Urban areas are challenged with developing management solutions to mitigate the effects of urban stormwater. Municipalities across the US are adopting green stormwater infrastructure (GSI) to manage urban runoff due to its potential environmental and economic advantages over conventional “gray” infrastructure. GSI is designed to emulate natural hydrologic and ecological functions by infiltrating, filtering, storing, detaining, and evaporating local runoff and retaining and transforming contaminants through biogeochemical processes. However, GSI ecosystems are unlike their natural analogs in many ways: they are isolated in the environment, experience more frequent and intense flooding events, and receive supplies of organic and inorganic pollutants in urban runoff. Additionally, GSI facilities across climatic regions are designed with similar criteria that may or may not be suited to the region. Little is known about the ecological processes in GSI that are intended to provide environmental benefits. This study investigates the influence of climate and design on pollutant removal, specifically potential nitrogen removal through denitrification [as denitrification enzyme activity (DEA)] in bioswale-type GSI in Baltimore, MD and Portland, OR.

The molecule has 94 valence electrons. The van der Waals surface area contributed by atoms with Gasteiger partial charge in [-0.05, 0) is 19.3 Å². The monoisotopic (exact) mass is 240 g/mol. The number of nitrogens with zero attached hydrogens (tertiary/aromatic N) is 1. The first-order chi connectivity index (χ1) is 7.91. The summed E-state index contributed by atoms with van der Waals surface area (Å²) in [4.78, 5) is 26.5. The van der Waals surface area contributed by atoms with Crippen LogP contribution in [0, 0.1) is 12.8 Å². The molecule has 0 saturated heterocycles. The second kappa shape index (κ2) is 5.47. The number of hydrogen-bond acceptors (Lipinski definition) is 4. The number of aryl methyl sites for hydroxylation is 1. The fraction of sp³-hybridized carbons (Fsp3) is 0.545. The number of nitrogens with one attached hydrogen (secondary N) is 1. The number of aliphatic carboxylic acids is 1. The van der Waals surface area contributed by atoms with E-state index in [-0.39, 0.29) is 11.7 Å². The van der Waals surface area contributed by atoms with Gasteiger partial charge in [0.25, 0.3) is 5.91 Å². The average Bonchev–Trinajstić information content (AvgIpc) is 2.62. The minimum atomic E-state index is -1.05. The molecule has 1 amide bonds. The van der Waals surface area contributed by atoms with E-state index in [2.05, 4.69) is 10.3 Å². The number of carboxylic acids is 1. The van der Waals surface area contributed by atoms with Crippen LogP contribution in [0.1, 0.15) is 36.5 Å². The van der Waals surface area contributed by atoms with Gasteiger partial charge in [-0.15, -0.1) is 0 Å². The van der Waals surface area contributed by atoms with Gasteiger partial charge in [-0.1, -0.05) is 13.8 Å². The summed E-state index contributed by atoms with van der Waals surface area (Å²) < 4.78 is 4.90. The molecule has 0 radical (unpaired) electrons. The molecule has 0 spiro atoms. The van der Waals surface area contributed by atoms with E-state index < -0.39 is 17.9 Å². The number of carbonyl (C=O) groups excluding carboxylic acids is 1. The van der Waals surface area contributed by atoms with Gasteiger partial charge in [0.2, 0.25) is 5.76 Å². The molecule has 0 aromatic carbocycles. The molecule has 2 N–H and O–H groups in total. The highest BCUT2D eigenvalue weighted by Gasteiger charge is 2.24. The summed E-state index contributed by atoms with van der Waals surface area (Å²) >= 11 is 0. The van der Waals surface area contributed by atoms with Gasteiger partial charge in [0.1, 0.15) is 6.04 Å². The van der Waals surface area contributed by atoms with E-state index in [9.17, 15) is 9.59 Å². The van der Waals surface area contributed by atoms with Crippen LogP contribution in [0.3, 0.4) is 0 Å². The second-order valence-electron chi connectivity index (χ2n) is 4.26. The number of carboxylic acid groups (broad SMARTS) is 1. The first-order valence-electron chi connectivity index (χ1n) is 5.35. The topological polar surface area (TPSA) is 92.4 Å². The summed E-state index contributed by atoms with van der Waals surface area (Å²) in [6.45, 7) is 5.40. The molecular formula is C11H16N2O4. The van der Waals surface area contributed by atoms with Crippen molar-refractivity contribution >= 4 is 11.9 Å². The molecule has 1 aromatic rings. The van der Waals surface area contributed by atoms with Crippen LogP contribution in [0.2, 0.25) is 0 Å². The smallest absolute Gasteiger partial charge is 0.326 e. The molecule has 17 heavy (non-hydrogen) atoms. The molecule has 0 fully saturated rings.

Preliminary results show seasonal differences in DEA response between cities. DEA was higher in Portland during the winter (6.3 mg-N m-2 hr-2) than summer (4.8 mg-N m-2 hr-2) but was higher in Baltimore during the summer (3.2 mg-N m-2 hr-2) than winter (2.3 mg-N m-2 hr-2). Additionally, results show differing relationships between soil infiltration rates and DEA across cities. Slow-infiltrating soils showed higher rates of DEA than fast-infiltrating soils in Portland whereas Baltimore soils showed greater variability in DEA and no clear relationship between infiltration rates and DEA. Future analyses will explore the extent to which design and seasonal factors influence potential nitrogen removal in GSI in these two cities.